Posts Tagged ‘pricing’

Amazon lowers EC prices again

February 2nd, 2013 Comments off

Amazon has reduced their on demand EC2 prices. This applies to instances running Linux and is pretty much across the board as far as the type of instance. All M1 (first gen), M2 (high memory), M3 (second gen) and C1 (high CPU) instances are affected.

The reductions average 10-20%.

Here’s a table from the Amazon AWS blog.


  Savings (%)
Region M1 M2 M3 C1 Medium C1 Extra Large
 US East (Northern Virginia) 7.7% 8.9% 13.8% 12.1% 12.1%
 US West (Northern California) 27.7% 9.1% 11.3% 11.3%
 US West (Oregon) 7.7% 8.9% 12.1% 12.1%
 AWS GovCloud (US) 22.3% 9.3% 9.8% 9.8%
 Europe (Ireland) 23.5% 9.1% 11.3% 11.3%
 Asia Pacific (Singapore) 5.9% 2.2% 1.6% 1.9%
 Asia Pacific (Tokyo) 4.3% 2.5% 2.6% 2.6%
 Asia Pacific (Sydney) 5.9% 2.2% 1.6% 1.9%
 South America (São Paulo) 30.4% 20.6% 13.0% 13.0%

They are also reducing data transfer prices. This reduction only applies in region to region data transfers and not to internet connected transfers. So, if you are redundant between multiple regions (say, for failover), maintaining that redundancy is now cheaper. Moving from one region into another region was already free. This is relates to the price you pay for data leaving a region.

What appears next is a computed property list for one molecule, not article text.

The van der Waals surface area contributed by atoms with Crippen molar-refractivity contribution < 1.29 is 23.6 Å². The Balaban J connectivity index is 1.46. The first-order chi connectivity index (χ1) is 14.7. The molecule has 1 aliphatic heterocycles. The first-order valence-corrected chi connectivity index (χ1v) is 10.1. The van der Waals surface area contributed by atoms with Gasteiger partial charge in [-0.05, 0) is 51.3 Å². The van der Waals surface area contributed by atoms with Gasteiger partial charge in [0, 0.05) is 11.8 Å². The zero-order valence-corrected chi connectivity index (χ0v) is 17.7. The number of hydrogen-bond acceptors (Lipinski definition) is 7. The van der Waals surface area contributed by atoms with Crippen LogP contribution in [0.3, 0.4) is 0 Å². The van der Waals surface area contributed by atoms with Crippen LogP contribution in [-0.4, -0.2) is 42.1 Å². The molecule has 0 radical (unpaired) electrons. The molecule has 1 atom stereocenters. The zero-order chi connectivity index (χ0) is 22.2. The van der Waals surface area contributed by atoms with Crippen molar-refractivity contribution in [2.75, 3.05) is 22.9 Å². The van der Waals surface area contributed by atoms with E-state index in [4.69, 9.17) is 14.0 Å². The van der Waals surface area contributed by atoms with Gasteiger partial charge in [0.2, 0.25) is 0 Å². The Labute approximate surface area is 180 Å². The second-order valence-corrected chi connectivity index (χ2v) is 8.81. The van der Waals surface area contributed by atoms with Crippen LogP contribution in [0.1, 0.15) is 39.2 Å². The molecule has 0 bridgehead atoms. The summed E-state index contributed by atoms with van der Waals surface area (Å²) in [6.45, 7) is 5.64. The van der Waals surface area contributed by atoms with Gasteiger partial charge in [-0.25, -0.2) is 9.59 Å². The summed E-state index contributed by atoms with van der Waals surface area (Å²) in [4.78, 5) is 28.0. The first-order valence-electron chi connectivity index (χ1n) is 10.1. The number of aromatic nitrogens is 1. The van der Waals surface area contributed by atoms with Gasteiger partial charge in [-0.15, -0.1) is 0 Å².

Here’s the table from the same post as above.

Region Old Price / GB New Price / GB Savings
US East (Northern Virginia) $0.120 $0.020 83%
US West (Northern California) $0.120 $0.020 83%
US West (Oregon) $0.120 $0.020 83%
AWS GovCloud (US) $0.155 $0.030 81%
Europe (Ireland) $0.120 $0.020 83%
Asia Pacific (Singapore) $0.190 $0.090 53%
Asia Pacific (Tokyo) $0.200 $0.090 55%
Asia Pacific (Sydney) $0.190 $0.140 26%
South America (São Paulo) $0.250 $0.160 36%

The data transfer is not just EC2. It applies to EC2, S3, Glacier, and CloudFront.

Jeff Bezos provides an example savings:

Let’s work through an example to see what this means in practice. Suppose you are delivering 100 TB of content per month to your users, with a 10% cache miss rate (90% of the requests are delivered from a cached copy in a CloudFront edge location), and that this content comes from the Standard or Europe (Ireland) Amazon S3 Region. The cost of your origin fetches (from CloudFront to S3) will drop from $1,228.68 to $204.80, an 83% reduction.


Amazon AWS was pretty much the first and is still the eader, both in functionality and price. I do 99% of my cloud computing there.